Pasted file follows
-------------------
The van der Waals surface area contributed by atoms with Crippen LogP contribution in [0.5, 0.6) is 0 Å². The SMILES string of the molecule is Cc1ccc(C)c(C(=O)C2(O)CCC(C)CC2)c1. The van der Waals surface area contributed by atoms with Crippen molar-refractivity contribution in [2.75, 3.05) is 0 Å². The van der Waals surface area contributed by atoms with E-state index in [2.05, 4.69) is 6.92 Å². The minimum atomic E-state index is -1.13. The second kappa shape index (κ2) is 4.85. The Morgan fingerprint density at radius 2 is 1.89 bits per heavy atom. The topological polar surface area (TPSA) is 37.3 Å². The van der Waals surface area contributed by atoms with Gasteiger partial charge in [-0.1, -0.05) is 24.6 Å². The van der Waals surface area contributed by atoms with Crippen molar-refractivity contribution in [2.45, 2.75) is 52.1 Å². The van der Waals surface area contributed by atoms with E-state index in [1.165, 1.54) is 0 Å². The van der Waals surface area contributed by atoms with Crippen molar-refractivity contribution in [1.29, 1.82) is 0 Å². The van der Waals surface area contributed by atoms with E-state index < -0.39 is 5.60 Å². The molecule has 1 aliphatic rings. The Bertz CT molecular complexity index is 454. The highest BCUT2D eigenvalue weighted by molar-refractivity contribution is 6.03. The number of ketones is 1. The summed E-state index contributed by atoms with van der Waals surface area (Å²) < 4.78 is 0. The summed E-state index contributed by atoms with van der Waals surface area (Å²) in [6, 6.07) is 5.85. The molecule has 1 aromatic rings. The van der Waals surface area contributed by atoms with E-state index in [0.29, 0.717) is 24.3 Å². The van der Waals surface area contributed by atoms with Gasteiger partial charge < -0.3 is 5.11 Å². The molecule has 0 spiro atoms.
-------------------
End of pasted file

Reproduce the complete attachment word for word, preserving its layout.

The van der Waals surface area contributed by atoms with Crippen LogP contribution in [0.5, 0.6) is 0 Å². The SMILES string of the molecule is Cc1ccc(C)c(C(=O)C2(O)CCC(C)CC2)c1. The van der Waals surface area contributed by atoms with Crippen molar-refractivity contribution in [2.75, 3.05) is 0 Å². The van der Waals surface area contributed by atoms with E-state index in [2.05, 4.69) is 6.92 Å². The minimum atomic E-state index is -1.13. The second kappa shape index (κ2) is 4.85. The Morgan fingerprint density at radius 2 is 1.89 bits per heavy atom. The topological polar surface area (TPSA) is 37.3 Å². The van der Waals surface area contributed by atoms with Gasteiger partial charge in [-0.1, -0.05) is 24.6 Å². The van der Waals surface area contributed by atoms with Crippen molar-refractivity contribution in [2.45, 2.75) is 52.1 Å². The van der Waals surface area contributed by atoms with E-state index in [1.165, 1.54) is 0 Å². The van der Waals surface area contributed by atoms with Crippen molar-refractivity contribution in [1.29, 1.82) is 0 Å². The van der Waals surface area contributed by atoms with E-state index < -0.39 is 5.60 Å². The molecule has 1 aliphatic rings. The Bertz CT molecular complexity index is 454. The highest BCUT2D eigenvalue weighted by molar-refractivity contribution is 6.03. The number of ketones is 1. The summed E-state index contributed by atoms with van der Waals surface area (Å²) < 4.78 is 0. The summed E-state index contributed by atoms with van der Waals surface area (Å²) in [6, 6.07) is 5.85. The molecule has 1 aromatic rings. The van der Waals surface area contributed by atoms with E-state index in [0.29, 0.717) is 24.3 Å². The van der Waals surface area contributed by atoms with Gasteiger partial charge < -0.3 is 5.11 Å². The molecule has 0 spiro atoms.